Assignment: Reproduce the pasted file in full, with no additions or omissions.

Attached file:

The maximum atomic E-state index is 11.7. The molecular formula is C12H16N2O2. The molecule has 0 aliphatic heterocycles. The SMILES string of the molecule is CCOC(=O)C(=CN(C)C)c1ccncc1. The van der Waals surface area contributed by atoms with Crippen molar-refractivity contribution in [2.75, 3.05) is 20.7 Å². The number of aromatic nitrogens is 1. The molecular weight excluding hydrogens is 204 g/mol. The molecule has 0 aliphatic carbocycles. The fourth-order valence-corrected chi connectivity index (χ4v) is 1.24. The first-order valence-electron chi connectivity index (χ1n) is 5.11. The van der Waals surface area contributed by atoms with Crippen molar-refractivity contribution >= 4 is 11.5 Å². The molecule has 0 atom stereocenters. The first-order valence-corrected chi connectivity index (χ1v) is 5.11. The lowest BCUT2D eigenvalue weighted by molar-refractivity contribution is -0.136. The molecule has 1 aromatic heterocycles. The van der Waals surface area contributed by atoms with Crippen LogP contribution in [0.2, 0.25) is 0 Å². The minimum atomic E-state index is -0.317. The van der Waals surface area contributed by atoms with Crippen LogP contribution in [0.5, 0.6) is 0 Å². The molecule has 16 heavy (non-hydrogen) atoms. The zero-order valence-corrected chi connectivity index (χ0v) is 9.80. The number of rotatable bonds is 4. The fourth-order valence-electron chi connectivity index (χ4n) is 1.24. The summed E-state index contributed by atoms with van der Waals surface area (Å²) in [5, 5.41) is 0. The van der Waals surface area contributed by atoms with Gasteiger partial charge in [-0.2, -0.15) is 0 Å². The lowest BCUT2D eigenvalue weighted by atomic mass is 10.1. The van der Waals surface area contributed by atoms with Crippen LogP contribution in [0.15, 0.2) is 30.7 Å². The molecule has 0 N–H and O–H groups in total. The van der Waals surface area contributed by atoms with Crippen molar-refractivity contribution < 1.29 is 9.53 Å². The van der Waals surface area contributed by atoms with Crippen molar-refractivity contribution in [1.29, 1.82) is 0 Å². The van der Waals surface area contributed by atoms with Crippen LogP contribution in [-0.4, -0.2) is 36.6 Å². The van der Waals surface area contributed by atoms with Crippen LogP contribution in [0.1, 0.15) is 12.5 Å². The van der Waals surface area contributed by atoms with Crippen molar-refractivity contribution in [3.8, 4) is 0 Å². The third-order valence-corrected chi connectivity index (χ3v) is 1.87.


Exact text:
The maximum atomic E-state index is 11.7. The molecular formula is C12H16N2O2. The molecule has 0 aliphatic heterocycles. The SMILES string of the molecule is CCOC(=O)C(=CN(C)C)c1ccncc1. The van der Waals surface area contributed by atoms with Crippen molar-refractivity contribution in [2.75, 3.05) is 20.7 Å². The number of aromatic nitrogens is 1. The molecular weight excluding hydrogens is 204 g/mol. The molecule has 0 aliphatic carbocycles. The fourth-order valence-corrected chi connectivity index (χ4v) is 1.24. The first-order valence-electron chi connectivity index (χ1n) is 5.11. The van der Waals surface area contributed by atoms with Crippen molar-refractivity contribution >= 4 is 11.5 Å². The molecule has 0 atom stereocenters. The first-order valence-corrected chi connectivity index (χ1v) is 5.11. The lowest BCUT2D eigenvalue weighted by molar-refractivity contribution is -0.136. The molecule has 1 aromatic heterocycles. The van der Waals surface area contributed by atoms with Crippen LogP contribution in [0.2, 0.25) is 0 Å². The minimum atomic E-state index is -0.317. The van der Waals surface area contributed by atoms with Crippen LogP contribution in [0.5, 0.6) is 0 Å². The molecule has 16 heavy (non-hydrogen) atoms. The zero-order valence-corrected chi connectivity index (χ0v) is 9.80. The number of rotatable bonds is 4. The fourth-order valence-electron chi connectivity index (χ4n) is 1.24. The summed E-state index contributed by atoms with van der Waals surface area (Å²) in [5, 5.41) is 0. The van der Waals surface area contributed by atoms with Gasteiger partial charge in [-0.2, -0.15) is 0 Å². The lowest BCUT2D eigenvalue weighted by atomic mass is 10.1. The van der Waals surface area contributed by atoms with Crippen LogP contribution in [0.15, 0.2) is 30.7 Å². The molecule has 0 N–H and O–H groups in total. The van der Waals surface area contributed by atoms with Crippen molar-refractivity contribution < 1.29 is 9.53 Å². The van der Waals surface area contributed by atoms with Crippen molar-refractivity contribution in [1.29, 1.82) is 0 Å². The van der Waals surface area contributed by atoms with Crippen LogP contribution in [-0.4, -0.2) is 36.6 Å². The van der Waals surface area contributed by atoms with Crippen LogP contribution in [0.1, 0.15) is 12.5 Å². The van der Waals surface area contributed by atoms with Crippen molar-refractivity contribution in [3.8, 4) is 0 Å². The third-order valence-corrected chi connectivity index (χ3v) is 1.87.